It’s been a big year for TRU! Here’s some of what we accomplished.
We raised Tukwila’s minimum wage to $19 an hour!
Late last year, we began laying foundations for a workers’ rights campaign in south King County. We surveyed nearly a hundred workers at and around Tukwila’s Westfield Southcenter Mall, one of the largest retail shopping centers in Washington state. Through conversations with workers, local immigrant-owned businesses, and organizations rooted in Tukwila’s diverse communities, we decided to take on an ambitious campaign to raise Tukwila’s minimum wage to match the higher minimum wages in neighboring SeaTac and Seattle.
We built a broad community-labor coalition and mobilized our members and volunteers for a citywide door knocking operation, talking with Tukwila residents about their struggles and the need for higher wages, and gathering thousands of petition signatures to qualify for the November ballot. We did it! Tukwila voters passed our measure in a landslide, with over 82% voting yes. Tukwila’s minimum wage will rise to about $19 an hour in July 2023, more than a 30% raise from the 2022 statewide minimum wage of $14.49. Our measure also includes an “access to hours” policy that requires employers to offer available hours to existing part-time employees before new hiring, to prevent corporations from cutting workers’ hours to avoid having to provide benefits.
We’re now discussing how to continue organizing with Tukwila workers and residents next year to ensure the new law is enforced and to fight for further gains, and how to spread the movement to other cities across King County.
Organizing with renters for stronger tenant protections in King County
This year, TRU continued working with allies in the Stay Housed Stay Healthy coalition, which we helped to build in 2021. We organized with renters and fought for stronger tenant protections in cities across King County. This work is especially timely as median rents skyrocketed this year, in many cities rising 20-30% since before the pandemic. By door knocking at apartment buildings and mobilizing renters and allies to put pressure on elected officials, we’ve won crucial protections in five cities this year. Our work in the city of Kenmore was covered in The Seattle Times earlier this year. We plan to continue this vital work in more King County cities, including SeaTac and Tukwila, in 2023.
Continuing the Fight for Progressive Revenue
Washington state has long had the most regressive tax system in the country. After dramatic tax battles with Amazon and Seattle’s corporate class going back to 2017, in 2020 TRU played an instrumental role in winning a big business tax (“JumpStart Seattle”) targeting the tech sector, which raised over $250 million in its first year— revenue that helped Seattle weather the COVID-19 crash, is now funding affordable housing and other community priorities, and will be key to sustaining basic services during the coming economic downturn and budget crisis. Last year we won a commitment from the city council to continue making our tax system more just, and this year the city laid foundations for a new Progressive Revenue Task Force! TRU has a seat on this workgroup, which convened this fall and will continue its work through spring of 2023.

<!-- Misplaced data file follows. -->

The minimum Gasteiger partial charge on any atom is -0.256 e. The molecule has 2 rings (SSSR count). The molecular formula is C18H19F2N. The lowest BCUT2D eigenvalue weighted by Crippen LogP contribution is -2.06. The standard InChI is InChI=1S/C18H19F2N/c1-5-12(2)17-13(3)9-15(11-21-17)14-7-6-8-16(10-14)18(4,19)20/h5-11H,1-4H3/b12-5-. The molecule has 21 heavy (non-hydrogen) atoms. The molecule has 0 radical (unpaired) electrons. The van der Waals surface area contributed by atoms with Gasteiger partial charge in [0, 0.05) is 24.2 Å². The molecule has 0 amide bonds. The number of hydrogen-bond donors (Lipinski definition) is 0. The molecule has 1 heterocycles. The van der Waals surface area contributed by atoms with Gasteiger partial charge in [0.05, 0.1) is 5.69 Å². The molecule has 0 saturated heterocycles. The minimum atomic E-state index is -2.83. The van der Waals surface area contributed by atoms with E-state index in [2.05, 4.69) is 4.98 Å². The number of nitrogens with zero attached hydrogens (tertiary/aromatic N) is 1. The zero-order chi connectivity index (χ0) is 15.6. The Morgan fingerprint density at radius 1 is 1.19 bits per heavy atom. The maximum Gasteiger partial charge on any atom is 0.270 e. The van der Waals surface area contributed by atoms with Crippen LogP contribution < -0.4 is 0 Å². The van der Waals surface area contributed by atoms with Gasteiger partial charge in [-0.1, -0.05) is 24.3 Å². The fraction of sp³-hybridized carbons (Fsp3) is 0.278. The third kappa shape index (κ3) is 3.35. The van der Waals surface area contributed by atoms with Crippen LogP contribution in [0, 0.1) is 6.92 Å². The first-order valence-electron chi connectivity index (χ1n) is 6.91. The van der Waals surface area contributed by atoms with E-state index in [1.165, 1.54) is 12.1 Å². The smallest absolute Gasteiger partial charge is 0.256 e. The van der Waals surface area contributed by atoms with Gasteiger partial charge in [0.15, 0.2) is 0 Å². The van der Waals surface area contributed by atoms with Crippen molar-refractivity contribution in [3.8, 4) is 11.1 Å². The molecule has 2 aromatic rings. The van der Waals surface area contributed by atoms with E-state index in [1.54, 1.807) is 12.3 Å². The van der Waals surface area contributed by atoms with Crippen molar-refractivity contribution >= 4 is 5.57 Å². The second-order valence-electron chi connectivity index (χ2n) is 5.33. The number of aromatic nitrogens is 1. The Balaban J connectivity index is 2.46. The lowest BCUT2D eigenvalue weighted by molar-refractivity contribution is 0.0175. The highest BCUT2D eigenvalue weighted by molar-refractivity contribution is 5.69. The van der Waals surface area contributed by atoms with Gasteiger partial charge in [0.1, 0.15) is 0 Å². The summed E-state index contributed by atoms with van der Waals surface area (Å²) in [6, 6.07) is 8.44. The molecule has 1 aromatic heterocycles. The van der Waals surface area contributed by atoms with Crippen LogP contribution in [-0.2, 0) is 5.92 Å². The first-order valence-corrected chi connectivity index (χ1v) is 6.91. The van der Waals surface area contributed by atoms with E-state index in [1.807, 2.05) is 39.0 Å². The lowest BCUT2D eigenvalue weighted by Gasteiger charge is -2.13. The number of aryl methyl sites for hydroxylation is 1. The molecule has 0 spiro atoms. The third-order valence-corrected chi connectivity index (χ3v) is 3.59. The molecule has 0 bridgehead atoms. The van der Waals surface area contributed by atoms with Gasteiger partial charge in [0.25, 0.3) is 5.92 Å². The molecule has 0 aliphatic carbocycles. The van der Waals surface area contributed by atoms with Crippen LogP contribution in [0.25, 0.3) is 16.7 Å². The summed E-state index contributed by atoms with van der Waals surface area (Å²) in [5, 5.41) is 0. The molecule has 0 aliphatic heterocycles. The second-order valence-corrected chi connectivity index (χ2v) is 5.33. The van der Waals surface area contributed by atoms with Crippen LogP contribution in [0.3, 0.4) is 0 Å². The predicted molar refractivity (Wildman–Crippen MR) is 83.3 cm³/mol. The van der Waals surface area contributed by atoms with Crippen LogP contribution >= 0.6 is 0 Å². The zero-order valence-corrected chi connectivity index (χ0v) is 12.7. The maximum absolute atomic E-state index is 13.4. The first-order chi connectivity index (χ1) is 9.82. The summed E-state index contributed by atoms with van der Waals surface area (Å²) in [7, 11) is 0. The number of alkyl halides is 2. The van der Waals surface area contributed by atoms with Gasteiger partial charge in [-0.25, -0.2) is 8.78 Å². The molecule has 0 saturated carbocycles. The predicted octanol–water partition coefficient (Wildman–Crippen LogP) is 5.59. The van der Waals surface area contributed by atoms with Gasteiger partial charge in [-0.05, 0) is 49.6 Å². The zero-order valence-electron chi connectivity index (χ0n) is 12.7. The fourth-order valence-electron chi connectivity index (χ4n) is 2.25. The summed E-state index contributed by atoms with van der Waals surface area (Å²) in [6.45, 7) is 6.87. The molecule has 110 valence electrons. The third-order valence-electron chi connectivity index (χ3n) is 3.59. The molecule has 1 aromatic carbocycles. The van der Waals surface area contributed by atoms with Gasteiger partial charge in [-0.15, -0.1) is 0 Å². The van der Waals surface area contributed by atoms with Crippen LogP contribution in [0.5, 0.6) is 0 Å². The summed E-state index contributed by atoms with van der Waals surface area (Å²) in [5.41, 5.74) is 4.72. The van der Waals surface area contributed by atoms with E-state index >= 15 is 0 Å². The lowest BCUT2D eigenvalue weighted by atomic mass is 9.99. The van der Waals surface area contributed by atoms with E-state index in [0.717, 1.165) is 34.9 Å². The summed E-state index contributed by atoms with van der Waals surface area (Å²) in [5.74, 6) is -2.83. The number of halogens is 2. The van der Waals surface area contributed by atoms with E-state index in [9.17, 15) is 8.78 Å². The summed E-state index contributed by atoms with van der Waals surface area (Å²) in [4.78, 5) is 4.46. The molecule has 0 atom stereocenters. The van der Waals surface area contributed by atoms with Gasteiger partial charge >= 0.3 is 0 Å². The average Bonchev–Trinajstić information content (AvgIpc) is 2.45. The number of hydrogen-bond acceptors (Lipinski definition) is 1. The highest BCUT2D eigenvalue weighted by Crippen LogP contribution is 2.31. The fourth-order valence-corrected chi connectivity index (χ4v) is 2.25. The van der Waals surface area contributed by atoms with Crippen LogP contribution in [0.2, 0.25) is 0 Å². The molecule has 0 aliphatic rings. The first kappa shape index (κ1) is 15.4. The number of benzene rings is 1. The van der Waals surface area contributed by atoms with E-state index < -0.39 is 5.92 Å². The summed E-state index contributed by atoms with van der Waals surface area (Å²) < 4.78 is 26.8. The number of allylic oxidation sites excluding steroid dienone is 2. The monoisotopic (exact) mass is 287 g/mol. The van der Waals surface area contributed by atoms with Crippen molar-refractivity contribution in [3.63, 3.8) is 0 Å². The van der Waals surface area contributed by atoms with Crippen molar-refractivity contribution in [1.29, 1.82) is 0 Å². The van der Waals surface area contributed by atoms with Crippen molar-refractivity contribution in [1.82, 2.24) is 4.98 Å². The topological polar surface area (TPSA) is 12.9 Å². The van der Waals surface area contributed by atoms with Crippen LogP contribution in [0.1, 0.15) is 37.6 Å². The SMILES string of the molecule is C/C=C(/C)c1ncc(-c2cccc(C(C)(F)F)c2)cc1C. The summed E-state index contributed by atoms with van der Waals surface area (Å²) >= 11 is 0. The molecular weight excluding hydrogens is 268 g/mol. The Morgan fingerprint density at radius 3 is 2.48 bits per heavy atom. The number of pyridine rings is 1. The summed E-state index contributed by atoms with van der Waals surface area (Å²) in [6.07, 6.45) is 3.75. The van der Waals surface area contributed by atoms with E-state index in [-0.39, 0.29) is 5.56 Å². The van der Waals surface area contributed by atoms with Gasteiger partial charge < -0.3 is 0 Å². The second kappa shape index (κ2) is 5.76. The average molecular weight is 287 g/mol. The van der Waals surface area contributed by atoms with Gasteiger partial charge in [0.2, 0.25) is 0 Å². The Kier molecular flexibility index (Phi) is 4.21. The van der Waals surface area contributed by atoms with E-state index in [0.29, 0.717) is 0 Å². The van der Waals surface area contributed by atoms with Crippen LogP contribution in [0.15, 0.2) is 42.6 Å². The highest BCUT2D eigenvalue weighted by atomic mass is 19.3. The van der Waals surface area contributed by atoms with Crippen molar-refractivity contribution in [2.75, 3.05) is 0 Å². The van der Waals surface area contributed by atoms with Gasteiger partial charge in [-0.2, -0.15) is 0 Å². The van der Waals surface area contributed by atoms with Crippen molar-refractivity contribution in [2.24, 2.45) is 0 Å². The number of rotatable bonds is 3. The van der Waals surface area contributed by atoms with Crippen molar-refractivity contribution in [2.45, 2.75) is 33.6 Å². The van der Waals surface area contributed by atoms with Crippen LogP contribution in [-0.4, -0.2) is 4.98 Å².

Sustaining Our Unsheltered Neighbors
The pandemic has been brutal for people experiencing homelessness. This year, TRU’s camp outreach project has turned tens of thousands of dollars into food, propane, batteries, water and other basic necessities for our neighbors surviving outside. This project is powered by TRU members’ volunteer labor, cooking meals and visiting camps every weekend, and funded entirely by individual donations from TRU members and supporters.
House Our Neighbors Coalition & Initiative 135 for Social Housing
TRU is part of the House Our Neighbors coalition, which collected signatures this year for a Seattle Social Housing initiative and qualified for the ballot! Next February, Seattle voters will decide whether to create a Public Development Authority to build affordable mixed-income housing on the model of Vienna and other cities worldwide with large non-market public housing sectors.
Organizing for a Solidarity Budget
TRU is a proud member of the Seattle Solidarity Budget coalition, which grew out of the 2020 uprisings in the wake of George Floyd’s murder. This year the coalition’s priorities included fighting for living wages for human services workers, opposing police-based responses to the homelessness crisis, transportation investments to end deaths and injuries due to vehicle traffic, massively increasing the pace of affordable housing construction, and fully funding Seattle’s Green New Deal.
Defeating an Amazon warehouse near the Mt. Baker Transit Center
Last year, we learned that Amazon was scoping sites in Seattle for new warehouses, including two sites near a light rail and bus station in the historically Black and Asian neighborhood of Mt. Baker. As Consumer Reports recently showed, Amazon opens warehouses in low-income and Black, brown and immigrant communities, with disastrous effects on their health and safety. We helped to build and support a coalition opposing these plans. In July, when news broke of a planned rally, Amazon announced that it no longer intends to build warehouses in South Seattle! Now the coalition is pushing to get those sites dedicated to neighborhood-supported uses such as affordable housing to prevent Amazon from changing its mind in the future.